MISTIA vs. MIATIS
Political writer Matt Bai profiles former Vermont Gov. Howard Dean in this week's New York Times Magazine, summarized by Slate here. ABC News's The Note quotes a key passage of the article about Dean's anger as key to his appeal among Democrats:
"Dean is a gifted orator. Self-righteousness surges like a current from his feet up through his 5-foot-8 frame, energizing a hard voice that strikes a listener in the chest. At a dinner held by local Democrats in little Lee County, Iowa, I watch as he ignites a room full of voters with a broad indictment of Democrats for letting Bush have his way on war, tax cuts and education. 'The sad thing is that the Democratic Party has helped the president do this,' Dean says, although he doesn't sound sad at all. He sounds as if he wants to throw the lectern through a wall."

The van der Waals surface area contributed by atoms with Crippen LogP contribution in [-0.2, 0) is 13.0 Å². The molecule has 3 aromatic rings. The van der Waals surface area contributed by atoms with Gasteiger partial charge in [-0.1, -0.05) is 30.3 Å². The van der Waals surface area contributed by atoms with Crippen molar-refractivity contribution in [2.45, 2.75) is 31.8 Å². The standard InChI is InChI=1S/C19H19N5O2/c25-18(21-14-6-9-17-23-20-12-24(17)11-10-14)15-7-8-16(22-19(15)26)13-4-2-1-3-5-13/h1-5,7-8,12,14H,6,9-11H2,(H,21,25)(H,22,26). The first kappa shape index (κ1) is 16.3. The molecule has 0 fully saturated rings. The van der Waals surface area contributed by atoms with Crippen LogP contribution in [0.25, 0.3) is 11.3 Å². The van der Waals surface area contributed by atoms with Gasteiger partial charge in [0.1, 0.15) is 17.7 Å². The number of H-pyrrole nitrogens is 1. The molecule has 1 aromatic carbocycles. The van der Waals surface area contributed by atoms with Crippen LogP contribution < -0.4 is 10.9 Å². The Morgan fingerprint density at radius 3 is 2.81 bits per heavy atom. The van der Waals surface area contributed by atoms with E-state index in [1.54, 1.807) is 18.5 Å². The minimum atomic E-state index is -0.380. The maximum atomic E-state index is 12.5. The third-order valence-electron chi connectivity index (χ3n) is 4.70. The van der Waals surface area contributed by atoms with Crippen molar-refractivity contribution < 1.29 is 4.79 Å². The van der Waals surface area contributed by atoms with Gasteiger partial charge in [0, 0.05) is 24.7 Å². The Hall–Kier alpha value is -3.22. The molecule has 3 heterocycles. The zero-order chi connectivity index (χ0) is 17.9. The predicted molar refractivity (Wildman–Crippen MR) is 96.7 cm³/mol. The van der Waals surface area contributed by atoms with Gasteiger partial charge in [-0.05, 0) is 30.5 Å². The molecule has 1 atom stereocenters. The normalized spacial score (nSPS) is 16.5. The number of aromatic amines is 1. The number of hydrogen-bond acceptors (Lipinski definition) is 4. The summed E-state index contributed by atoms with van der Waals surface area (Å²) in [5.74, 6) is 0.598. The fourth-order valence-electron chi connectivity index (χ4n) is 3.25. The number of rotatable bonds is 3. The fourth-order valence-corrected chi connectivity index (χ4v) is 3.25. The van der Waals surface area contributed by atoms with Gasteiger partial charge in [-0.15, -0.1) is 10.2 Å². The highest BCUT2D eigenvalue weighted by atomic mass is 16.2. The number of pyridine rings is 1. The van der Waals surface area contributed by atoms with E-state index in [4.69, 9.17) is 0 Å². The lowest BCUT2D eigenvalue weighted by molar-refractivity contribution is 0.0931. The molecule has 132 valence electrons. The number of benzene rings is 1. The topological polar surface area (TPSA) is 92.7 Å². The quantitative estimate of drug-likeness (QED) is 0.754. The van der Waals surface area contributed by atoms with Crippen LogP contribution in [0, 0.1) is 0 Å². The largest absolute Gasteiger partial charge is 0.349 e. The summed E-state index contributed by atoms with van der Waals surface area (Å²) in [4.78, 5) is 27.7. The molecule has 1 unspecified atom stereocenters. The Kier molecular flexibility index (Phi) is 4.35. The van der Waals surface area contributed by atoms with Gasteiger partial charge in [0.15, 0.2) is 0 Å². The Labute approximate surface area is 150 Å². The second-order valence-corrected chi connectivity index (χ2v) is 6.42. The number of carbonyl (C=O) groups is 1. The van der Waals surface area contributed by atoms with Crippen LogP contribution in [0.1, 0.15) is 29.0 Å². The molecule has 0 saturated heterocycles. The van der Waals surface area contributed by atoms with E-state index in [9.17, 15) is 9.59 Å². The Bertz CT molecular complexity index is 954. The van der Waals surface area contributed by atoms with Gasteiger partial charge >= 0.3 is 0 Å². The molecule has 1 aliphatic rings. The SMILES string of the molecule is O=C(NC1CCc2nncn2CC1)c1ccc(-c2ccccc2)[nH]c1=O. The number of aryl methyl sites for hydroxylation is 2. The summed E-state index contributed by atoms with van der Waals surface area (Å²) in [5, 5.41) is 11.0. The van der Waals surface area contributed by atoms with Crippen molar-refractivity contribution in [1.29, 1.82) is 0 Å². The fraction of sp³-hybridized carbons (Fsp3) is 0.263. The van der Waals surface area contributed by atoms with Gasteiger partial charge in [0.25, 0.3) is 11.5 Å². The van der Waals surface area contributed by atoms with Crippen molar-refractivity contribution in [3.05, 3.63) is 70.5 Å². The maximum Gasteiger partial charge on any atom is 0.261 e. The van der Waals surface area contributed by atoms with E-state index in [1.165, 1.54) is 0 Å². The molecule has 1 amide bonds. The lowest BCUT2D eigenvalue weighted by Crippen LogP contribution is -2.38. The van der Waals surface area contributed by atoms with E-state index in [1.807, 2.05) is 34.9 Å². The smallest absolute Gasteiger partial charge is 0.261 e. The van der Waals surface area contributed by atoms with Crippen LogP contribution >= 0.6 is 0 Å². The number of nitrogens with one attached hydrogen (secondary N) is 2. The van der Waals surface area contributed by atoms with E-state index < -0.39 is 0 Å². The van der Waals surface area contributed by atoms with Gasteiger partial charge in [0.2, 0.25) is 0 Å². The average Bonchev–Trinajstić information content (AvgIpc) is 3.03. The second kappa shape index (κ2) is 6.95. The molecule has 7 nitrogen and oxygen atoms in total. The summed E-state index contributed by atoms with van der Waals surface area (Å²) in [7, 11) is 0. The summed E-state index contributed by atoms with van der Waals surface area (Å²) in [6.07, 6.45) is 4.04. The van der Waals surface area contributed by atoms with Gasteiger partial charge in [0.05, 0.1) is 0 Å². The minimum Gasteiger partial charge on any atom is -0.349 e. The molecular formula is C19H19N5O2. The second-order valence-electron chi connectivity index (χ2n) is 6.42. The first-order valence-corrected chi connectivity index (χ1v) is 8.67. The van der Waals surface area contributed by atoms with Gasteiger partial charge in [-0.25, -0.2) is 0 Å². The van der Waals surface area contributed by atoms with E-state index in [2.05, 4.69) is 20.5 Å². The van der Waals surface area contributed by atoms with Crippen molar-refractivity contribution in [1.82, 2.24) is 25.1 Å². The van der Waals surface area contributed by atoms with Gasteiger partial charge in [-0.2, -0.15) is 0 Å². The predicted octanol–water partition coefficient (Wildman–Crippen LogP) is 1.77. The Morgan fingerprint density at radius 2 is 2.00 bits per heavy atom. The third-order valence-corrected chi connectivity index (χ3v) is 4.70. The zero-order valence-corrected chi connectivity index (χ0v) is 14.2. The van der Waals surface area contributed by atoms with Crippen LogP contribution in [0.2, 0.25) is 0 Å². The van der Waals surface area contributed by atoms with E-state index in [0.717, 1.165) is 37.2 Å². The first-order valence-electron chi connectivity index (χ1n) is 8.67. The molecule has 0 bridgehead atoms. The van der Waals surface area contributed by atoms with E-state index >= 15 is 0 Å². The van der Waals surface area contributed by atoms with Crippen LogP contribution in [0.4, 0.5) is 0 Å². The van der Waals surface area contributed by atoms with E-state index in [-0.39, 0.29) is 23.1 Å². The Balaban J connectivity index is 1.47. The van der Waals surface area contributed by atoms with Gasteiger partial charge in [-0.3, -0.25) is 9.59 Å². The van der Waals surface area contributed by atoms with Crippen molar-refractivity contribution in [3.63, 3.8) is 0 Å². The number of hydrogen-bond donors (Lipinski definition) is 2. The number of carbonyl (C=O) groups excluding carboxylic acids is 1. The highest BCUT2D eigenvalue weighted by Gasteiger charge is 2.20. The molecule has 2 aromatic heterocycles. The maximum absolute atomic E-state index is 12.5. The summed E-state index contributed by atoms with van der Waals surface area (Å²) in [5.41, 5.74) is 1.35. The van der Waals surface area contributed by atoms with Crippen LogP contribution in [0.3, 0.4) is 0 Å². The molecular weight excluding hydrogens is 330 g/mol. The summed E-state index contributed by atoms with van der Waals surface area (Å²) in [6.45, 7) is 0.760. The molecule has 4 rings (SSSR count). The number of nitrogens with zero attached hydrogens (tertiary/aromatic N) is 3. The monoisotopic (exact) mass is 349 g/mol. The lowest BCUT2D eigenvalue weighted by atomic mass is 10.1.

The Note previously coined an acronym for a typical speech by either Sen. Joe Lieberman or Sen. John McCain, where they speak "more in sorrow than in anger" or MISTIA. I've used that formulation with my children ("I note, more in sorrow than in anger, that nobody has picked up their rooms as we asked you to do this morning") and while they may not see the humor in it now, they will eventually. But Dean may have developed a better formulation for the primary season: More In Anger Than In Sorrow. MIATIS just may plug into what Democrats participating in the primary and caucus process want to see against that guy who's president now and who's screwing up the economy, not to mention Iraq and Afghanistan.